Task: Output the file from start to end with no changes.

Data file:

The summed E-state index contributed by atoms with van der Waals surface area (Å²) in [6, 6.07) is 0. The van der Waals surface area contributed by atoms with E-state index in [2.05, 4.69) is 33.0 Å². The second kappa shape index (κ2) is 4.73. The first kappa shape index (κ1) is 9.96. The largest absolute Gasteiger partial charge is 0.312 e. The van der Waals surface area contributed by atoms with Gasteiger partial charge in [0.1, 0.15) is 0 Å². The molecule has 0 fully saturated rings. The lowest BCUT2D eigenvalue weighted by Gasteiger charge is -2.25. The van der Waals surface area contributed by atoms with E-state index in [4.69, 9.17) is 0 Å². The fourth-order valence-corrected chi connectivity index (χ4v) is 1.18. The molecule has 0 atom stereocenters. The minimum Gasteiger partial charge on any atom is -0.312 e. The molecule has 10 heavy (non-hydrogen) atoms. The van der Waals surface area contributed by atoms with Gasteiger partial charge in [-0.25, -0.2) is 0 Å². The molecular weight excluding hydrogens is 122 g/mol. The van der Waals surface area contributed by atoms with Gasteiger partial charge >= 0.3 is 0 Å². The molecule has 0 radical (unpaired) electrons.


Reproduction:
The summed E-state index contributed by atoms with van der Waals surface area (Å²) in [6, 6.07) is 0. The van der Waals surface area contributed by atoms with E-state index in [2.05, 4.69) is 33.0 Å². The second kappa shape index (κ2) is 4.73. The first kappa shape index (κ1) is 9.96. The largest absolute Gasteiger partial charge is 0.312 e. The van der Waals surface area contributed by atoms with Gasteiger partial charge in [0.1, 0.15) is 0 Å². The molecule has 0 fully saturated rings. The lowest BCUT2D eigenvalue weighted by Gasteiger charge is -2.25. The van der Waals surface area contributed by atoms with E-state index in [4.69, 9.17) is 0 Å². The fourth-order valence-corrected chi connectivity index (χ4v) is 1.18. The molecule has 0 atom stereocenters. The minimum Gasteiger partial charge on any atom is -0.312 e. The molecule has 10 heavy (non-hydrogen) atoms. The van der Waals surface area contributed by atoms with Gasteiger partial charge in [-0.25, -0.2) is 0 Å². The molecular weight excluding hydrogens is 122 g/mol. The van der Waals surface area contributed by atoms with Gasteiger partial charge >= 0.3 is 0 Å². The molecule has 0 radical (unpaired) electrons.